School pupils were given a lesson in what happens when a car crashes in a bid to discourage them from travelling in speeding vehicles or under the influence of drugs or alcohol.
During the hard-hitting demonstration by police and the fire brigade, youngsters from Unity College watched volunteer and music teacher Mr Doug Bugden be cut out of a car. Firefighters smashed the windows and cut off the vehicle’s roof to show the impact of a high speed crash.
The demonstration has been shown to Year 10 and 11 pupils across Burnley since May to highlight road safety.
They have also been shown the wreckage of a car belonging to 18-year-old Matthew Alston who was killed when he crashed his car in Read in August 2010.
Mr Steve Morgan, station manager for Burnley fire station, who has been delivering the project with the police, said: “The main thing for me is to provide these children with enough information so they can make informed choices. You see young people driving round and we want to give them the courage and the conviction to say to anybody ‘slow down, you’re going to hurt us.’
“We’ve had a really good response, it’s been really well received by all the pupils and the headteachers.”
Mr Bugden, who was marking his last day of teaching before his retirement after 37 years, was “trapped”in the car for several minutes and was taken out on a spinal board.
He said: “The whole thing was a traumatic experience. I kept thinking what if it was for real.”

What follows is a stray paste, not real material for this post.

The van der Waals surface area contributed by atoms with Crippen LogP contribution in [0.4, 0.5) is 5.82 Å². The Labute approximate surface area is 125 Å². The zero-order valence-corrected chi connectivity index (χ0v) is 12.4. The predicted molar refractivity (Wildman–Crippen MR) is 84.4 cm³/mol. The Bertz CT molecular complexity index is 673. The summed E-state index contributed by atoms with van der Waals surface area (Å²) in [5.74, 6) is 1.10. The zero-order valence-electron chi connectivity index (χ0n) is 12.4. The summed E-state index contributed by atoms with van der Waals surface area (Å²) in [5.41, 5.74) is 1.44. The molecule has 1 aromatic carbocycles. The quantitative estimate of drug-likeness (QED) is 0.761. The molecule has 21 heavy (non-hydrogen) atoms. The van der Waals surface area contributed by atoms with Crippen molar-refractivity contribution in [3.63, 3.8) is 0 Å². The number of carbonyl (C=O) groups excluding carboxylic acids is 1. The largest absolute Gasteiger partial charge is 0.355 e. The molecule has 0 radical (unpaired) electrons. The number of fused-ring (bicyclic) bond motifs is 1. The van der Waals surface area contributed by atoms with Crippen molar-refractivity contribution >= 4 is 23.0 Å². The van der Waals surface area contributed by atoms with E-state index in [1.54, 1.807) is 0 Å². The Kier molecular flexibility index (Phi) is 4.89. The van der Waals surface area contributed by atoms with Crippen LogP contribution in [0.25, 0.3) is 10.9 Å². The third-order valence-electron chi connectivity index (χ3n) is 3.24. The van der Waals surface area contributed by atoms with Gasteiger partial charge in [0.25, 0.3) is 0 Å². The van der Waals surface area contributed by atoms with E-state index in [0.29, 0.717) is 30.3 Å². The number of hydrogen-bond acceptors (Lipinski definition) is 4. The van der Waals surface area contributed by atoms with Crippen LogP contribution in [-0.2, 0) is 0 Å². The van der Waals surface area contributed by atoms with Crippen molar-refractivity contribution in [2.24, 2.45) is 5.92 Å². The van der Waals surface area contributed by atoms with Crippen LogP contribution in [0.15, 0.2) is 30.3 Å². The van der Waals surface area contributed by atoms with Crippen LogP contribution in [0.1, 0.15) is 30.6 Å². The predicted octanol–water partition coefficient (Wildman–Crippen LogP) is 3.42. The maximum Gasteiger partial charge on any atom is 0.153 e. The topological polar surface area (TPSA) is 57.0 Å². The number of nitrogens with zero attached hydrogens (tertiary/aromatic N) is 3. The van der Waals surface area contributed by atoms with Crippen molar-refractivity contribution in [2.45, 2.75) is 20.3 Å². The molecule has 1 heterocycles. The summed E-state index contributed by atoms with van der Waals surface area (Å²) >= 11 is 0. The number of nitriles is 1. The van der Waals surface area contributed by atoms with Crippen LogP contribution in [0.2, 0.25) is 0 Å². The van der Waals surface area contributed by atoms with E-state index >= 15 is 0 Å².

Mrs Alison Hodgson, deputy headteacher at Unity College, said: “We’ve had an extremely positive response, all the students have been talking about it. They have been really moved by Matthew Alston’s car and have asked lots of questions. I think it will make them think twice.”
Matthew Alston, who was from Simonstone, died the morning after a party after crashing his car when he was double the drink drive limit.
He died instantly from multiple injuries after losing control of the vehicle as he drove out of Read towards Whalley. He collided side on with a vehicle coming in the opposite direction.
Since Matthew’s death, his car has been used to warn teenagers of the dangers of driving too fast and under the influence of drugs and alcohol as part of the Wasted Lives campaign.
“It’s a valuable life lesson and hopefully if it manages to save one young person from making the wrong decision then it’s worth it,” added Mrs Hodgson.